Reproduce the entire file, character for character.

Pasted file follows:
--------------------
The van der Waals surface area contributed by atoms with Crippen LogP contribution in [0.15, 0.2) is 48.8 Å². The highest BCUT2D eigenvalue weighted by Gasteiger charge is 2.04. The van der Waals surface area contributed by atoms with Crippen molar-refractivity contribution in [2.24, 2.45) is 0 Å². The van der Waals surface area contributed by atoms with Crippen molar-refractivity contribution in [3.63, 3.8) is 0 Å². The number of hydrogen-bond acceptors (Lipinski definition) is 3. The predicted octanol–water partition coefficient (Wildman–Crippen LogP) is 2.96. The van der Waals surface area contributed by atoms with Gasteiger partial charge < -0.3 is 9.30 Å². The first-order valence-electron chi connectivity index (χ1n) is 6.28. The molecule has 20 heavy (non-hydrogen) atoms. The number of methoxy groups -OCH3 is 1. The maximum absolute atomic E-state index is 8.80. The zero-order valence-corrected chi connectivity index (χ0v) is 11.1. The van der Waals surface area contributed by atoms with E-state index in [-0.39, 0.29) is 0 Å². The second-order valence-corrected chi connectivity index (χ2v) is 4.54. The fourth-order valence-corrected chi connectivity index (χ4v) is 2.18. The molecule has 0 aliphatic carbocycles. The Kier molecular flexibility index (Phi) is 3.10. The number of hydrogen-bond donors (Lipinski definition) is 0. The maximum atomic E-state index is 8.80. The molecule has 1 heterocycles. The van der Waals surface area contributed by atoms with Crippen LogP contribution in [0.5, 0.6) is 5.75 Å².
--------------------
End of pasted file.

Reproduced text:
The van der Waals surface area contributed by atoms with Crippen LogP contribution in [0.15, 0.2) is 48.8 Å². The highest BCUT2D eigenvalue weighted by Gasteiger charge is 2.04. The van der Waals surface area contributed by atoms with Crippen molar-refractivity contribution in [2.24, 2.45) is 0 Å². The van der Waals surface area contributed by atoms with Crippen molar-refractivity contribution in [3.63, 3.8) is 0 Å². The number of hydrogen-bond acceptors (Lipinski definition) is 3. The predicted octanol–water partition coefficient (Wildman–Crippen LogP) is 2.96. The van der Waals surface area contributed by atoms with Gasteiger partial charge < -0.3 is 9.30 Å². The first-order valence-electron chi connectivity index (χ1n) is 6.28. The molecule has 20 heavy (non-hydrogen) atoms. The number of methoxy groups -OCH3 is 1. The maximum absolute atomic E-state index is 8.80. The zero-order valence-corrected chi connectivity index (χ0v) is 11.1. The van der Waals surface area contributed by atoms with E-state index in [-0.39, 0.29) is 0 Å². The second-order valence-corrected chi connectivity index (χ2v) is 4.54. The fourth-order valence-corrected chi connectivity index (χ4v) is 2.18. The molecule has 0 aliphatic carbocycles. The Kier molecular flexibility index (Phi) is 3.10. The number of hydrogen-bond donors (Lipinski definition) is 0. The maximum atomic E-state index is 8.80. The molecule has 1 heterocycles. The van der Waals surface area contributed by atoms with Crippen LogP contribution in [0.5, 0.6) is 5.75 Å².